First let’s discuss the difference between a battery back up and a surge protector system. A battery backup has many names: battery back up surge protector, UPS surge protector, uninterruptible power supply or simply UPS. The difference between a battery backup and surge protection is both do two completely different jobs.
A surge protector will stop surges in your power flow, minor spikes in current levels created by high-powered equipment with electric motors switching on and can sometimes shut off the power supply at the outlets in the event of a brownout or extreme surge. Sometimes one can protect your from distant lightning strikes and many are made with telephone and network line protection.
Let’s back up a second to mention brownouts. These are dips in the power supply that can last a few seconds and are marked by flickering lights. The usual cause of brownouts is generators being switched at local power stations. Often it will be followed by a surge.
What a battery back up supply does is switch to reserve power in the event of total power loss. One is often used on mission critical applications like network servers where power loss could cause widespread data loss, a result that could prove disastrous. The UPS is a battery supply that is constantly plugged in and being charged so that when these emergencies strike it is ready to take over. This allows ample time to properly turn off these networks without the worry of losing important data.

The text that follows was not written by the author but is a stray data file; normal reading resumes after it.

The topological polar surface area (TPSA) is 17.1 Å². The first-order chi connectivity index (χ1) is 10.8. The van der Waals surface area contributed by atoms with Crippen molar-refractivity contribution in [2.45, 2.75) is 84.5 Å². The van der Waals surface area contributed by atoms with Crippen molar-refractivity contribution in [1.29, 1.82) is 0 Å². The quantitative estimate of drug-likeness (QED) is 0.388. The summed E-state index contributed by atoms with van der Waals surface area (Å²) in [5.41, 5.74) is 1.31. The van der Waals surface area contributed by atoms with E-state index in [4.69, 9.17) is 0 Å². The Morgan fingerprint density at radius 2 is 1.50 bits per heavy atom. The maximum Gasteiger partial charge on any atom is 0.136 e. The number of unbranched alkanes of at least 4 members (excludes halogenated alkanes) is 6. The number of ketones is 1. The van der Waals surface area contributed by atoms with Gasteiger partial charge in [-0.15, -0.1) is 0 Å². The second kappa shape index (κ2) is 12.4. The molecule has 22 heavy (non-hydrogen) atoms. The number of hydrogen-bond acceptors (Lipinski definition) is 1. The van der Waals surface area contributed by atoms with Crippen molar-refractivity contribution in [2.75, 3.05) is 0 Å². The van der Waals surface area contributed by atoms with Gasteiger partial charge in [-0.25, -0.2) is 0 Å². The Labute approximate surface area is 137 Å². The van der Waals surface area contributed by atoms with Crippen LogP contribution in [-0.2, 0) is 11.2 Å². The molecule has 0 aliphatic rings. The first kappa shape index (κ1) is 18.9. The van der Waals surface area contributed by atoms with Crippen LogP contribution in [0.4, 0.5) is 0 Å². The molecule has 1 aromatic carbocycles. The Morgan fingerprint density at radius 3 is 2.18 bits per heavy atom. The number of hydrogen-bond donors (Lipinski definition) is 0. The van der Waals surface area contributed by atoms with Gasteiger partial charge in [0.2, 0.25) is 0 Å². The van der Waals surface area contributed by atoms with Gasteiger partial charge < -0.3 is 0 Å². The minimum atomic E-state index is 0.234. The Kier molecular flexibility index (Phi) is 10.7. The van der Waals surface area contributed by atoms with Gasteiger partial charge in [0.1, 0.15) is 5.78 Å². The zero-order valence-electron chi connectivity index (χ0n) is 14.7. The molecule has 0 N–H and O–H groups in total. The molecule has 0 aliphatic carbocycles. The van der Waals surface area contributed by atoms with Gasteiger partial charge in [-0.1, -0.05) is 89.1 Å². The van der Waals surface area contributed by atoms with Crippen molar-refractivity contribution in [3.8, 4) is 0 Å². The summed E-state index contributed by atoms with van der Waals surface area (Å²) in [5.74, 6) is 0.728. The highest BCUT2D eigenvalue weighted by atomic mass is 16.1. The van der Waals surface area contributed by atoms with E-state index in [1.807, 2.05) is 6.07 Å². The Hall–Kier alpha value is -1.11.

The cost difference is quite substantial as well. You can find a relatively inexpensive but quality surge protector for less than twenty dollars; while you won’t likely find a uninterruptible power supply for under a hundred dollars. While you aren’t supposed to daisy-chain these two devices as they will more or less cancel each other out, you can find with both surge protection and battery backup for relatively the same prices as a UPS without surge protection.